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The Taliban attacks a Kabul hotel; the TSA's rules; UC fears of a brain drain

July 04, 2011

Message received

Re "Taliban sends a message with Afghan hotel attack," June 30

The photo accompanying the piece on the Taliban attack on the Intercontinental Hotel in Afghanistan is eloquent. A foreign fighter, haggard and bloodied, confronts the camera, while the apparent Afghan "fighter" to his right hides his face, perhaps fearing he'll be recognized by his fellow "citizens."

Afghanistan has thousands of years of history and a roughly 70% illiteracy rate. The fighting there is a proxy war between Pakistan and India.

That a majority of Americans think it's not worth one more drop of our young peoples' blood is surprising only to the politicians who got us embroiled in the first place.

Michael Jenning

Van Nuys

A delicacy we can do without

Re "Shark fin soup debate divides a community," June 29

The "battle" over shark fin soup need not be a battle at all. The argument advanced by opponents of a ban — namely that shark-fin soup is part of Asian tradition — is completely facetious. It was perhaps a tradition but, until very recent times, one that was restricted to a tiny number of wealthy Chinese.

Its consumption is not an indication of the innate deliciousness of shark fins but rather a statement of status and wealth. Today almost every Chinese person can afford to dine on shark fins, and shark species are rapidly going extinct.

The ban on shark fin soup is morally and ethically justified.

Rod Nelson

Burnaby, Canada

The oceans are being assaulted from pollution, overfishing and neglect. A healthy — and indeed just an existing — shark population must be maintained to ensure a food supply for the entire planet. One culture cannot destroy the oceans and go against the rest of humankind for a bowl of soup.

Cultural heritage is not a reason to continue this destructive practice. This country engaged in and supported the cultural heritage (to some) of slavery. Slavery should never have been allowed, and it continued for far too long.

Matthew Hetz

Los Angeles

UC brain drain could get worse

Re "UC is losing talent to deeper pockets," June 29

The departure to greener pastures of tenured University of California faculty is indeed a major issue. However, the article underemphasizes two related issues.

First, the grants these faculty take with them employ many individuals, from entry-level research assistants to highly skilled technical workers. In my lab alone we employ more than 40 people whose work depends on grants.

Second, in addition to senior faculty we are losing the opportunity to recruit the best and brightest new young faculty. Last month I lost out on recruiting a young researcher who had just finished his postdoctoral work at Stanford in wireless health technologies, considered a key element of our region's economic future. UC San Diego could not come up with a competitive salary and benefit plan.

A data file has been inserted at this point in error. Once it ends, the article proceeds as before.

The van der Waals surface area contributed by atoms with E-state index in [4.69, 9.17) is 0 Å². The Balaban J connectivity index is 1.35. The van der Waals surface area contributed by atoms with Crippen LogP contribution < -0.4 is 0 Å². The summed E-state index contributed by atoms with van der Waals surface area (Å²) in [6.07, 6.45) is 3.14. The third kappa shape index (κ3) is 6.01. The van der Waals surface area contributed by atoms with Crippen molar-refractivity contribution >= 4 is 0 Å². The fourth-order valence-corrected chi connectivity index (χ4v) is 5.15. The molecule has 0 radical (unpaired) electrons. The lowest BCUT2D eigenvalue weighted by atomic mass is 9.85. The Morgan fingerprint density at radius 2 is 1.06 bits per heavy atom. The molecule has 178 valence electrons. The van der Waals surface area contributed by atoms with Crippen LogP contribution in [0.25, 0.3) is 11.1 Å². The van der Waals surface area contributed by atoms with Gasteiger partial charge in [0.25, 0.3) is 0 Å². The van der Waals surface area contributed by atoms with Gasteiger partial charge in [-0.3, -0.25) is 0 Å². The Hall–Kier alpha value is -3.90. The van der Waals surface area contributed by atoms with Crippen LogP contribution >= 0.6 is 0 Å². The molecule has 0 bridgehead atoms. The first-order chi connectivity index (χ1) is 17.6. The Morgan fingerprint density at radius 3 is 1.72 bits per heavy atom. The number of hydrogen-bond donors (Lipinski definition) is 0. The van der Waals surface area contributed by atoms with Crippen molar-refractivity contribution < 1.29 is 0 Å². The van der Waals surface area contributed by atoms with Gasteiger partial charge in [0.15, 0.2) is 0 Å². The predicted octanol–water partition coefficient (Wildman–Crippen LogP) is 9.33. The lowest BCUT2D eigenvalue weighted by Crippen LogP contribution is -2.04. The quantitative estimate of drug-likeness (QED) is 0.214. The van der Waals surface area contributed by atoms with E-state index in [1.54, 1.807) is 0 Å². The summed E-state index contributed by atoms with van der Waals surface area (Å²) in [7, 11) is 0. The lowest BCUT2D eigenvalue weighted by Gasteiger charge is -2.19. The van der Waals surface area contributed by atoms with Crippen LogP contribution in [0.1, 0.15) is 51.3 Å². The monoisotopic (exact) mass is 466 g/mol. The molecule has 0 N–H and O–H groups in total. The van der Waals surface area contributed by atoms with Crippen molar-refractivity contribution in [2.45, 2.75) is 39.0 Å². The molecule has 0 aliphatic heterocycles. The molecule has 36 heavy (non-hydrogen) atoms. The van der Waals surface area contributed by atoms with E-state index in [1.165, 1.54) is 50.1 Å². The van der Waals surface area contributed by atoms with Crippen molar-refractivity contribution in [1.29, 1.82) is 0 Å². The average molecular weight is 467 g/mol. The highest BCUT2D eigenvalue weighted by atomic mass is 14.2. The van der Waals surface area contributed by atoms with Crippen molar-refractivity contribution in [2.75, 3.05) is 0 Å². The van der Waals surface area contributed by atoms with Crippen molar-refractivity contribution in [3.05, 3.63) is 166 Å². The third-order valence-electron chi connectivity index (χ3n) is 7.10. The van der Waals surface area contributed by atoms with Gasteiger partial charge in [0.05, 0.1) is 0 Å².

Run this model into the future and it's pretty clear where it leads.

Kevin Patrick, MD

La Jolla

The writer is a professor at the UC San Diego School of Medicine.

It's been this way for years. In the early 1950s, when I was at the Massachusetts Institute of Technology, professors did the same thing. It helps to spread the talent around and makes the organizations and individuals more valuable.

I worked in the aerospace industry, making several position changes along the way. My experience at North American Aviation and Aerojet-General helped considerably in solving U.S. Air Force space systems problems when I became an engineering manager at the Aerospace Corp.

Changing jobs in academia and industry can be beneficial for all.

George Epstein

Los Angeles

It appears to me that despite their outstanding accomplishments in the fields of physics and cancer research, Lakers star Kobe Bryant makes more money than these three scientists combined.

Too bad the professors never learned to dribble and shoot a basketball.

Jeremiah Flanigan

Long Beach

The TSA and its many rules

Re "Woman has to remove diaper for pat-down," and "Rage against the TSA," Opinion, June 28

Despite my careful preparations, including a detailed letter from my doctor, for carrying on necessary medications on a flight to Paris last fall, I hit a snafu at L.A. International Airport with rude security screeners who were ignorant of Transportation Security Administration protocol.

My experience pales in comparison to the humiliating one of the ill 95-year-old woman who was required to remove her diaper. Seriously? And then the rote TSA response that they were just doing their jobs? Common sense? Nope. Intelligent discrimination in assessing passengers and perceived threats? Guess not.

Wake up fliers: These kind of events are happening at an airport near you.

Marilyn Moore Shultz

San Clemente

As someone who has logged more than 400,000 miles in the air during the last decade, and as someone who stood on the banks of the Hudson River on Sept. 11, 2001, and watched the twin towers burn, I thank God for the TSA and for all it has done to keep travelers safe.

Teresa Franklin


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